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Feature European Financial Crisis

Is Spanish public health sinking?

BMJ 2011; 343 doi: (Published 23 November 2011) Cite this as: BMJ 2011;343:d7445

This article has a correction. Please see:

  1. Aser García Rada, physician and freelance journalist
  1. 1 Madrid, Spain
  1. alphaborealis{at}

The economic crisis threatens one of Europe’s best public health systems and creates opportunities for an expectant private sector. As Spain’s rightwing People’s Party prepares to form a government after its election victory at the weekend, Aser García Rada reports from Madrid

Despite the perception of it being chronically sick, the Spanish health service has a few things to shout about: it has a broad portfolio of services, achieves universal coverage (including for illegal immigrants), and provision is free of charge at the point of delivery (with the exception of drugs prescribed to people aged under 65, which entail a 40% copayment).1 The Spanish system was listed in 2000 as the seventh best healthcare system in the world by the World Health Organization2 and the third according to Newsweek in 2010.3

Spain has low infant mortality—3.3 per 1000 live births—and one of the highest life expectancies in the world—81.8 years.4 Moreover, Spain is an international benchmark in areas such as organ donation and transplantation.5 Though deceased organ donations are dropping in most countries that have been hit hard by the financial crisis—down 56% since 2008 in Greece—Spanish numbers remain on the rise.6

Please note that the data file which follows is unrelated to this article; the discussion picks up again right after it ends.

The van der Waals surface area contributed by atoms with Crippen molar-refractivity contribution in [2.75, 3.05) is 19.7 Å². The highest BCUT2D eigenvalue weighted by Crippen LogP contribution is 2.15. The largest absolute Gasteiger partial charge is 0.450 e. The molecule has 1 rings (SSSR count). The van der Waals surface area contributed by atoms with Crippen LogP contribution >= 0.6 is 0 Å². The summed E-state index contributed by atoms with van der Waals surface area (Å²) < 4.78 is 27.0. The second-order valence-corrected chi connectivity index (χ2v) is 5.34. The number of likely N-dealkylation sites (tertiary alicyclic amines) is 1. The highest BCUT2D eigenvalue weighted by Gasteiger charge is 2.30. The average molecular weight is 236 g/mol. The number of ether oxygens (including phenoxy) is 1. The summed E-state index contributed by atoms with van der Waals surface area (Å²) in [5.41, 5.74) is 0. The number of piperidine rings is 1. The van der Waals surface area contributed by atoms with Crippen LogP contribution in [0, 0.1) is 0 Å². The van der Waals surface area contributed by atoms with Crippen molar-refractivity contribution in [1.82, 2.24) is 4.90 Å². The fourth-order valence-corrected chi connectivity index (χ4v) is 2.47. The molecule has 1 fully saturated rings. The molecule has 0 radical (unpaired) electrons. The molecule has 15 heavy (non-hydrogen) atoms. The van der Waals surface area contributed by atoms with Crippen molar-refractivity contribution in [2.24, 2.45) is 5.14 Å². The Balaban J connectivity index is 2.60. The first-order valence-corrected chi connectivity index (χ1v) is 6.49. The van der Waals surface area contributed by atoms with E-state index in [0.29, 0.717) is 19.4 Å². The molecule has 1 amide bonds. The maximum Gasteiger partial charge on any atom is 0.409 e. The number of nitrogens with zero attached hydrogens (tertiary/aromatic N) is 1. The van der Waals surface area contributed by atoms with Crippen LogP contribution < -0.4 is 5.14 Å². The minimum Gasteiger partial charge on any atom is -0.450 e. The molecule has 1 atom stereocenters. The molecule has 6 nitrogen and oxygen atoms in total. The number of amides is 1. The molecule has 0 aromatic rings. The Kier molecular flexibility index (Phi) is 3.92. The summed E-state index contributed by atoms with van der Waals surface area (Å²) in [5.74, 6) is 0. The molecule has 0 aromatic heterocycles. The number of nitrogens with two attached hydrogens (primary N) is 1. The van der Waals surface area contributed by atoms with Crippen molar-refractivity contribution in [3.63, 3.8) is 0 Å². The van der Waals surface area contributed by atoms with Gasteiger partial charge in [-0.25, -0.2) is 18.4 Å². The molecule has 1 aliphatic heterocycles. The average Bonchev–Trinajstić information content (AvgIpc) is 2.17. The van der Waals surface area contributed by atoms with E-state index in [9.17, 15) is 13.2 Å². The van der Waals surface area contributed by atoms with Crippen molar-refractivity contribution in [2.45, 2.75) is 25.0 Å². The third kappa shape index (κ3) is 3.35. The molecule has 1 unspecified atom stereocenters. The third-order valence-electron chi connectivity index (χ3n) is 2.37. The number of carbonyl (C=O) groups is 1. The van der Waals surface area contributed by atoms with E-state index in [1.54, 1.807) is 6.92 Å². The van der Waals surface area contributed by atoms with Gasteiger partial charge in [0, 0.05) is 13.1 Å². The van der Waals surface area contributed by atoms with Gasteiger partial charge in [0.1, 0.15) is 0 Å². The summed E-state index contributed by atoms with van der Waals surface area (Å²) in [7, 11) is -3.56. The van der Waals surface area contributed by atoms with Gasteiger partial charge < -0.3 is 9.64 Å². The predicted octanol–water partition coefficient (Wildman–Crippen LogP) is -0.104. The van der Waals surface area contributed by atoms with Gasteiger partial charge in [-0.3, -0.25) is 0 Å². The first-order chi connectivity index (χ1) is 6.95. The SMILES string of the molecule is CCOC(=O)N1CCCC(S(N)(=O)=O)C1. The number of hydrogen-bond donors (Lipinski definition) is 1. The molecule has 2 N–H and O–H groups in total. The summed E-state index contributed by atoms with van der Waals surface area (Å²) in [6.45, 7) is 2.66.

All that with only €70bn (£60.1bn; $94.9bn);7 about €1500 per person, 73.6% of total health expenditure, 6.5% of GDP.4 A low cost health service. This is not due to especially good management but to low wages; staff account for only 50% of the total health budget, the lowest proportion in western Europe. The Spanish National Service is the country’s biggest employer, generating 0.6 million direct jobs and up to 1.5 million indirect jobs.

It sounds unsinkable, but is the Spanish health service a new Titanic?


Spain is divided into 17 autonomous communities, and 13 held regional elections this May. This electioneering saw an increase in scaremongering about the health service in the mostly conservative media. After the conservative People’s Party—the national opposition until the weekend—won a crushing victory, the number of media reports about the health system’s unsustainability rose strikingly Budget cuts have been particularly pronounced in Catalonia,8 which is governed by Catalan nationalist party Convergence and Union (CiU).

There is no doubt that the financial crisis is affecting the health service.9 But historical inefficiencies are also a real problem. For example, the health service owes an alleged €15bn to suppliers, including €5.5bn for drugs, €4.7bn for health technology, and €0.4bn to pharmacies, and payment delays are more than 400 days on average.